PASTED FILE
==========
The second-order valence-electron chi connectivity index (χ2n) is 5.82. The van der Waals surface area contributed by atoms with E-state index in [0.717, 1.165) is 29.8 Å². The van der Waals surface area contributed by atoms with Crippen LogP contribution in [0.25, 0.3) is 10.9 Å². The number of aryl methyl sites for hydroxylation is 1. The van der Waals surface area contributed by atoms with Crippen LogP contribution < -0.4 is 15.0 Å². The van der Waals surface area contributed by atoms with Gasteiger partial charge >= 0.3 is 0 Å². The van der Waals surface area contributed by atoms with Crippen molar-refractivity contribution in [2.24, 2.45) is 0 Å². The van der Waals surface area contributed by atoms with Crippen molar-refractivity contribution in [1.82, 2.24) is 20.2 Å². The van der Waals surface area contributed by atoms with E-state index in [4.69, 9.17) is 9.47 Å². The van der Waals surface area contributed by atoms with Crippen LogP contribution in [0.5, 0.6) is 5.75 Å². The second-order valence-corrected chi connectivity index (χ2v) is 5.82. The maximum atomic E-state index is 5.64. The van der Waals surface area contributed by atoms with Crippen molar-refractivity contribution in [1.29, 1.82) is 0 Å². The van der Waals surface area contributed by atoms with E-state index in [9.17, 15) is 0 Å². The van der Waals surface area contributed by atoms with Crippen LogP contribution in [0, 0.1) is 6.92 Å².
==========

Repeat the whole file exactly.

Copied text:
The second-order valence-electron chi connectivity index (χ2n) is 5.82. The van der Waals surface area contributed by atoms with E-state index in [0.717, 1.165) is 29.8 Å². The van der Waals surface area contributed by atoms with Crippen LogP contribution in [0.25, 0.3) is 10.9 Å². The number of aryl methyl sites for hydroxylation is 1. The van der Waals surface area contributed by atoms with Crippen LogP contribution < -0.4 is 15.0 Å². The van der Waals surface area contributed by atoms with Gasteiger partial charge >= 0.3 is 0 Å². The van der Waals surface area contributed by atoms with Crippen molar-refractivity contribution in [2.24, 2.45) is 0 Å². The van der Waals surface area contributed by atoms with Crippen molar-refractivity contribution in [1.82, 2.24) is 20.2 Å². The van der Waals surface area contributed by atoms with E-state index in [4.69, 9.17) is 9.47 Å². The van der Waals surface area contributed by atoms with Crippen LogP contribution in [0.5, 0.6) is 5.75 Å². The second-order valence-corrected chi connectivity index (χ2v) is 5.82. The maximum atomic E-state index is 5.64. The van der Waals surface area contributed by atoms with Crippen molar-refractivity contribution in [1.29, 1.82) is 0 Å². The van der Waals surface area contributed by atoms with E-state index in [9.17, 15) is 0 Å². The van der Waals surface area contributed by atoms with Crippen LogP contribution in [0, 0.1) is 6.92 Å².